This is becoming a very troubling trend.

Worst Jesus Praise Song Ever. Really. That’s execrable. H/T Junkyard Blog. 95% of all “praise music” and 98% of all Catholic “hymns” written since 1972 are just shudder-inducing. Most of what is played at mass these days serves as useful penance and not much else.

Deacon Tony takes a look at what sorts of religious orders are flourishing and which are committing institutional suicide. H/T Li’l Bro Thom. I’ll have more nun-updates in the coming weeks, and Deacon Greg has some here. Lots of good stuff happening.

This once more, because it’s just too brilliant not to see again.

Learning to love the 2nd Amendment
even if it’s only because you hate George W. Bush. Whatever it takes.

As a parent I can relate.

Julie at Happy Catholic offers up some laughs and – inspired by her – Deacon Greg adds a laugh-out-loud post of his own.

I don’t know who Pharmadaddy is
but he loves opera and tells you why. And because I do, too, and I’m likely off-line, I give you this wonderful clip from the Metropolitan Opera’s Figaro starring Fleming, Bartoli, Terfel and (my favorite of all Counts) Croft, in the comic finale to the second act – enjoy!

And a little Bryn here, for Gayle and Fausta!

Linked below: I bought the pedal exerciser when we came home from vacation with me realizing that I need to move more than blogging/writing/editing allows. Now I pedal while I read and rather like it. And boy were my arms weak! This inexpensive little machine is worth the price. And Odd Thomas – enjoyed it very much on vacation. How can I not enjoy a book narrated by a flapjack-flipping medium who drives around with the ghost of Elvis riding shotgun? I recommend both to you.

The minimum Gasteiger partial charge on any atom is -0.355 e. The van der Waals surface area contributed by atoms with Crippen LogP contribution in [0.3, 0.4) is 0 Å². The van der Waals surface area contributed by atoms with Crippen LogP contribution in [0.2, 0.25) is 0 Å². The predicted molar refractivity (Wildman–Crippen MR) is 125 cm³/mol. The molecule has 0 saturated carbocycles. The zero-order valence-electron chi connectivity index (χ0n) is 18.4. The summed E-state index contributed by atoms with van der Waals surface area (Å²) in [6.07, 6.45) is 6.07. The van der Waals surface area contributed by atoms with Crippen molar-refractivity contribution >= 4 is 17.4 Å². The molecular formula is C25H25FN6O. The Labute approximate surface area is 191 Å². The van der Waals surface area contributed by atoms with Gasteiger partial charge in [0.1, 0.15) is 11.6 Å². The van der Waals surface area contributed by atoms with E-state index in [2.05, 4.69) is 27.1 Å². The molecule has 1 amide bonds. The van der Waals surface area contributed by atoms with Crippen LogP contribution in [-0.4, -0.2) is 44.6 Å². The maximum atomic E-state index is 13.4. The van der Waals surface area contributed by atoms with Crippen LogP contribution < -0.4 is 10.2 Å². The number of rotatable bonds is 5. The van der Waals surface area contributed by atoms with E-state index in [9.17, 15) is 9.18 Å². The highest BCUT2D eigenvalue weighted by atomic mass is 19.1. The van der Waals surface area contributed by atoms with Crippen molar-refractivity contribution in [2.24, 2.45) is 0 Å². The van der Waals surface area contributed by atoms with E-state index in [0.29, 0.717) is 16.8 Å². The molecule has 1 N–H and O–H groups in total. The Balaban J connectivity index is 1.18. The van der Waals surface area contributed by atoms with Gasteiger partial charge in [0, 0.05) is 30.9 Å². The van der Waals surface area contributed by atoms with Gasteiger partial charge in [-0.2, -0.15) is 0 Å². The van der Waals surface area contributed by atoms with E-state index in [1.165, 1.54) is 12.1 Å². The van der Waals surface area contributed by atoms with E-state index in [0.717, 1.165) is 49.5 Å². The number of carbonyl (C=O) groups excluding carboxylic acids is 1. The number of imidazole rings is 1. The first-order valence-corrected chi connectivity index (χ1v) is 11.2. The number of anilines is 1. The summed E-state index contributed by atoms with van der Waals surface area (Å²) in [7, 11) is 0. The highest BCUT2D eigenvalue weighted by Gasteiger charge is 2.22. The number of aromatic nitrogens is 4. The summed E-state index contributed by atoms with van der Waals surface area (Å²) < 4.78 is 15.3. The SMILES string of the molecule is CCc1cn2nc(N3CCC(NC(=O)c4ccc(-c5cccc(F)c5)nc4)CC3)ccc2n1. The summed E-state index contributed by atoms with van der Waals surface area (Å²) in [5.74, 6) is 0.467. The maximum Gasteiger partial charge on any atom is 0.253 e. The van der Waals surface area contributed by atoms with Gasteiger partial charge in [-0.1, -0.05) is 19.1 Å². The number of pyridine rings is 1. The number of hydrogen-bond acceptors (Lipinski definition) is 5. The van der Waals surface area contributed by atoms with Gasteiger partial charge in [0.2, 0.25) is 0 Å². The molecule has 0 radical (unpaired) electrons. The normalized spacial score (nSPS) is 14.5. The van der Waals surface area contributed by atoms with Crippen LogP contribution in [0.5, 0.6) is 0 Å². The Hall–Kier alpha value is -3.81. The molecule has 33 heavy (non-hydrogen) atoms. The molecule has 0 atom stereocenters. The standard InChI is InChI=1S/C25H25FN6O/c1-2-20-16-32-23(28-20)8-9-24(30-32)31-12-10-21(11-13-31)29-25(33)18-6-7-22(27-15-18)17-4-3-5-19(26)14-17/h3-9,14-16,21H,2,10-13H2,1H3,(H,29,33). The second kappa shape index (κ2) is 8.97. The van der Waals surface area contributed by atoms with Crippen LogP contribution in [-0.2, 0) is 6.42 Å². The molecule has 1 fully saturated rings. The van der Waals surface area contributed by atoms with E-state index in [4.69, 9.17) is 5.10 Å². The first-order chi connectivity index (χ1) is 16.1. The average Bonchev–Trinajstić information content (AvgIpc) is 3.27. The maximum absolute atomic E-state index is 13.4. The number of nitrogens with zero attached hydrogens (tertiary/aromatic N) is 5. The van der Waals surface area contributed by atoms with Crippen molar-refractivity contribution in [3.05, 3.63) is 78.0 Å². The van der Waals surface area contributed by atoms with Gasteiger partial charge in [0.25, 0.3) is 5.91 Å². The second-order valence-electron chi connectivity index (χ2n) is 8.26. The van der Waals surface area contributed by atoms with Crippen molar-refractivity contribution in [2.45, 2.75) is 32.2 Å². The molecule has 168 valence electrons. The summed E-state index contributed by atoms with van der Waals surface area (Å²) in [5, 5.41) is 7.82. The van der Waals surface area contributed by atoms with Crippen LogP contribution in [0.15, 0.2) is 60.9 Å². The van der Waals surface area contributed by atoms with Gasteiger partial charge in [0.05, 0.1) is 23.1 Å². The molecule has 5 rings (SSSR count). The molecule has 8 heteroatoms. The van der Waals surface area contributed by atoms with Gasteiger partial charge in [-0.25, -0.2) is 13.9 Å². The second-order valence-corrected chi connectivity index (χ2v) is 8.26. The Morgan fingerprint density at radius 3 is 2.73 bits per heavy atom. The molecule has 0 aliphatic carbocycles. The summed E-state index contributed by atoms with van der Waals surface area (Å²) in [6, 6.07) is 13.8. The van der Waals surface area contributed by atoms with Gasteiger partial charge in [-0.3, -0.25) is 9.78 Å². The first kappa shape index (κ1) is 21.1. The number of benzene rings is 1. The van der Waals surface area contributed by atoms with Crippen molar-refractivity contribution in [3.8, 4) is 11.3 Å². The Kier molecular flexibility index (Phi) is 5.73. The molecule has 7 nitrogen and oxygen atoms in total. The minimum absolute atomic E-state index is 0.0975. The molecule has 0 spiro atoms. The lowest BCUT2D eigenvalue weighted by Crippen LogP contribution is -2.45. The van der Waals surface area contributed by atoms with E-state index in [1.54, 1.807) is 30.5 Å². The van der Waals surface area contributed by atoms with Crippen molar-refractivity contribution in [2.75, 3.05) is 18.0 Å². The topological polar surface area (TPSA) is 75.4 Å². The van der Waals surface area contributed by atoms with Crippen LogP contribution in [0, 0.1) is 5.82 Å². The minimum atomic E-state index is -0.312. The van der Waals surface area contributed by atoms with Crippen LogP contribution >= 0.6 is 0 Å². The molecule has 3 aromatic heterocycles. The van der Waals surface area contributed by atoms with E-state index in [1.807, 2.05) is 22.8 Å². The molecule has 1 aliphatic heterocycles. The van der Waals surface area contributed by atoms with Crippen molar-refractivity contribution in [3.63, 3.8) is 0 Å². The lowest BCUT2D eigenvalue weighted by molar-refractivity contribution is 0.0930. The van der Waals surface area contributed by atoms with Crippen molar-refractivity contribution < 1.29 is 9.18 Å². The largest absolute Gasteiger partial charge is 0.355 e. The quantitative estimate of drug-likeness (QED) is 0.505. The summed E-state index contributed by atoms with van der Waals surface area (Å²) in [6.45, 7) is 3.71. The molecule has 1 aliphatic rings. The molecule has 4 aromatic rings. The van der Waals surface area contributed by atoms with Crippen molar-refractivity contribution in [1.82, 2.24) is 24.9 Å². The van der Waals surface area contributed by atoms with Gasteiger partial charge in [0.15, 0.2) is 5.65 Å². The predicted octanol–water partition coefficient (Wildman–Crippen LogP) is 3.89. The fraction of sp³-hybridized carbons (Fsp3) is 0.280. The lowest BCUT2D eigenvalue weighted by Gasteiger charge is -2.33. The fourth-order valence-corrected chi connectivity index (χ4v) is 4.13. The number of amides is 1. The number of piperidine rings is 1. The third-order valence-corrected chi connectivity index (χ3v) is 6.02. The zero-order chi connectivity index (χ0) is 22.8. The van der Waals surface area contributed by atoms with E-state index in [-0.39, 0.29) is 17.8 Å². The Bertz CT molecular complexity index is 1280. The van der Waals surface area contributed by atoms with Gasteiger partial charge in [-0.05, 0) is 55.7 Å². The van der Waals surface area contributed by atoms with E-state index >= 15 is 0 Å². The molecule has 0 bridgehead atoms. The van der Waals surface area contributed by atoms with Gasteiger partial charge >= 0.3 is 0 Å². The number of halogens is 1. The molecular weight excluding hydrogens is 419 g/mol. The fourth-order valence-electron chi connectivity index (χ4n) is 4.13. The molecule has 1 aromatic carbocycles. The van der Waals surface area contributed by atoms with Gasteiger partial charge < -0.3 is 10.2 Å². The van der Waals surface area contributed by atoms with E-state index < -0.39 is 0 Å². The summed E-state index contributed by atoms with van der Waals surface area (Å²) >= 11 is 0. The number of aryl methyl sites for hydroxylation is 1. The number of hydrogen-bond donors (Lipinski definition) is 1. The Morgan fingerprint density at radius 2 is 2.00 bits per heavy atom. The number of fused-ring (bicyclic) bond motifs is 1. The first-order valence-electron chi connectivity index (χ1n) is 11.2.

About Elizabeth Scalia
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  • Gayle Miller

    Anchoress, you have salvaged a very dreary afternoon. Now I’m sitting here at work with my ears bathed in the magnificent tones of Bryn whilst my fingers produce lists and expense reports! All in all, a bit of Terfel makes the day much more enjoyable.

    As will the bottle of dark rum I plan to pick up on the corner before being fetched by my car pool!

  • Viola Jaynes

    The clip was wonderful! Thanks for the heads up on the pedal exerciser. I just put it on my Amazon wish list.

    I know what you mean about “Praise songs.” My husband is a musician and he tells me all the time that today’s Christian music sound pretty much all the same.

    Sure hope you can start posting more again soon.

  • Viola Jaynes

    P.S. Anchoress, I am curious as to the new direction you are wanting to go with your blog?

  • Bender B. Rodriguez

    98 percent of all Catholic “hymns” written since 1972 are just shudder-inducing